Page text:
Hard to Fill Jobs Series – Blog 1

The unemployment rate has dropped since 2008, but there is no doubt that there are lots of people without jobs and are looking hard to find one. Despite the current unemployment rate, many good jobs go unfilled. The main reason seems to be greater number of jobs in certain fields and not enough talent to fill those positions.

Each year, human resources consulting group named ManpowerGroup releases its Talent Shortage Survey, geared towards determining which professions are struggling the most to find the skilled professionals they need to carry out their business functions. 45% of employers surveyed this year reported that talent shortages resulted in a reduced ability to serve clients, while 37% reported reduced competition and productivity. Topping the list for the fifth year in a row is skilled trade workers, a group of professions that have been on the list every year since 2008, and topped it every year since 2010. Rounding out the top three are restaurant and hotel staff and sales representatives as economic recovery continues and spending on restaurant meals and vacations grows.

The areas that are facing the shortages the most are:

Skilled trade- Skilled Trades occupations are jobs that are prevalent in manufacturing and construction. Skilled trades can provide a promising career path. Electricians, are by far the largest of all the skilled trades with more than 600,000 jobs in the U.S. Also included under skilled trade are a host of production occupations such as welders and industrial machinery mechanics. Nearly 60 percent of all skilled-trade workers are employed in manufacturing, and another 17 percent work in construction.

We at America’s Job Exchange are starting a new series where we will focus on one hard to fill job each week and show you what skills it entails and other details like salary and projected growth outlook.

This week we will take a look at the job of an electrician.

Title: Electrician


  • Install, maintain, and repair electrical wiring, equipment, and fixtures. Ensure that work is in accordance with relevant codes. May install or service street lights, intercom systems, or electrical control systems.

Primary responsibilities

  • Plan layout and installation of electrical wiring, equipment, or fixtures, based on job specifications and local codes.
  • Connect wires to circuit breakers, transformers, or other components.
  • Test electrical systems or continuity of circuits in electrical wiring, equipment, or fixtures, using testing devices, such as ohmmeters, voltmeters, or oscilloscopes, to ensure compatibility and safety of system.
  • Use a variety of tools or equipment, such as power construction equipment, measuring devices, power tools, and testing equipment, such as oscilloscopes, ammeters, or test lamps.
  • Inspect electrical systems, equipment, or components to identify hazards, defects, or the need for adjustment or repair, and to ensure compliance with codes.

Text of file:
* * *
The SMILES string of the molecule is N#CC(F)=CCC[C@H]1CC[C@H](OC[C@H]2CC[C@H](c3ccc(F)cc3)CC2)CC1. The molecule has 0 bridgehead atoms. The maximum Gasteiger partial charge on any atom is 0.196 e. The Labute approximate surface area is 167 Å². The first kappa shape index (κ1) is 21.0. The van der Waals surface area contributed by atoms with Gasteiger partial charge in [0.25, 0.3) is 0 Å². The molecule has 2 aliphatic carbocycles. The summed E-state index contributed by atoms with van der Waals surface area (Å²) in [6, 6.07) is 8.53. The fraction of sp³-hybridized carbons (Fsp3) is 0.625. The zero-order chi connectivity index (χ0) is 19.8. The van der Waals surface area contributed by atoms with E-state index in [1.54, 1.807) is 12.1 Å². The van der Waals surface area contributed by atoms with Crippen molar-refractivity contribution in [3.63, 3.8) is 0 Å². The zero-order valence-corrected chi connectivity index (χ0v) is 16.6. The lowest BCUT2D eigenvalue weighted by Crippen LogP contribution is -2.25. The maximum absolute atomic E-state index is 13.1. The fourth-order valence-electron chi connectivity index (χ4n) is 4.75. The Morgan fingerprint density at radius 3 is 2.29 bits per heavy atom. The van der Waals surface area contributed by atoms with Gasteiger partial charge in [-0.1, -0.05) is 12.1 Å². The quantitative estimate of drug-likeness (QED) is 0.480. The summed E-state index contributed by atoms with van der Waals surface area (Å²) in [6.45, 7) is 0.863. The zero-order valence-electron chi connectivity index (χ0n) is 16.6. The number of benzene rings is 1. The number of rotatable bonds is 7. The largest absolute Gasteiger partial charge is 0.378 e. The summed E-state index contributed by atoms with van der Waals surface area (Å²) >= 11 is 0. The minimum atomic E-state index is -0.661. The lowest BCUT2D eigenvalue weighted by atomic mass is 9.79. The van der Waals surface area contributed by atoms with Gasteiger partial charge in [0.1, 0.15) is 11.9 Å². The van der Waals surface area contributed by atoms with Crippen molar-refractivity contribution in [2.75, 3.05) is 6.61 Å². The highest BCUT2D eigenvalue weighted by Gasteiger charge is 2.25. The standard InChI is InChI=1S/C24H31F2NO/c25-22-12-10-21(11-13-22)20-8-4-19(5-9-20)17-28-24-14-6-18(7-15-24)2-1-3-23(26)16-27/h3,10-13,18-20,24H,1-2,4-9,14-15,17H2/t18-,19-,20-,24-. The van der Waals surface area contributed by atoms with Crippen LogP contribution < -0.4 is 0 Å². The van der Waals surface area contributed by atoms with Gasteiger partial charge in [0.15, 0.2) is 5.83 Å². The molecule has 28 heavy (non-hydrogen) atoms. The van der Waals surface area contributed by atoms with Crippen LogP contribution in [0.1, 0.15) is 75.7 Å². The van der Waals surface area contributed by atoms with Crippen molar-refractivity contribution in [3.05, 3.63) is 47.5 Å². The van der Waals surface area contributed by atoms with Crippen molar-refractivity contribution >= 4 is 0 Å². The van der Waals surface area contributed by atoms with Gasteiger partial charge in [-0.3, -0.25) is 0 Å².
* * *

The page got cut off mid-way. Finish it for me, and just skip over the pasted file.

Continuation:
• Prepare sketches or follow blueprints to determine the location of wiring or equipment and to ensure conformance to building and safety codes.
  • Diagnose malfunctioning systems, apparatus, or components, using test equipment and hand tools to locate the cause of a breakdown and correct the problem.
  • Work from ladders, scaffolds, or roofs to install, maintain, or repair electrical wiring, equipment, or fixtures.
  • Advise management on whether continued operation of equipment could be hazardous.
  • Maintain current electrician’s license or identification card to meet governmental regulations.

Skills Needed:

  • Troubleshooting — Determining causes of operating errors and deciding what to do about it.
  • Repairing — Repairing machines or systems using the needed tools.
  • Active Listening — Giving full attention to what other people are saying, taking time to understand the points being made, asking questions as appropriate, and not interrupting at inappropriate times.
  • Critical Thinking — Using logic and reasoning to identify the strengths and weaknesses of alternative solutions, conclusions or approaches to problems.
  • Judgment and Decision Making — Considering the relative costs and benefits of potential actions to choose the most appropriate one.
  • Installation — Installing equipment, machines, wiring, or programs to meet specifications.
  • Active Learning — Understanding the implications of new information for both current and future problem-solving and decision-making.
  • Complex Problem Solving — Identifying complex problems and reviewing related information to develop and evaluate options and implement solutions.
  • Equipment Maintenance — Performing routine maintenance on equipment and determining when and what kind of maintenance is needed.
  • Instructing — Teaching others how to do something



  • Post-secondary certificate


  • Median wages (2013) $24.28 hourly, $50,510 annual

Job Outlook

  • Projected growth (2012-2022): faster than average (15% to 21%).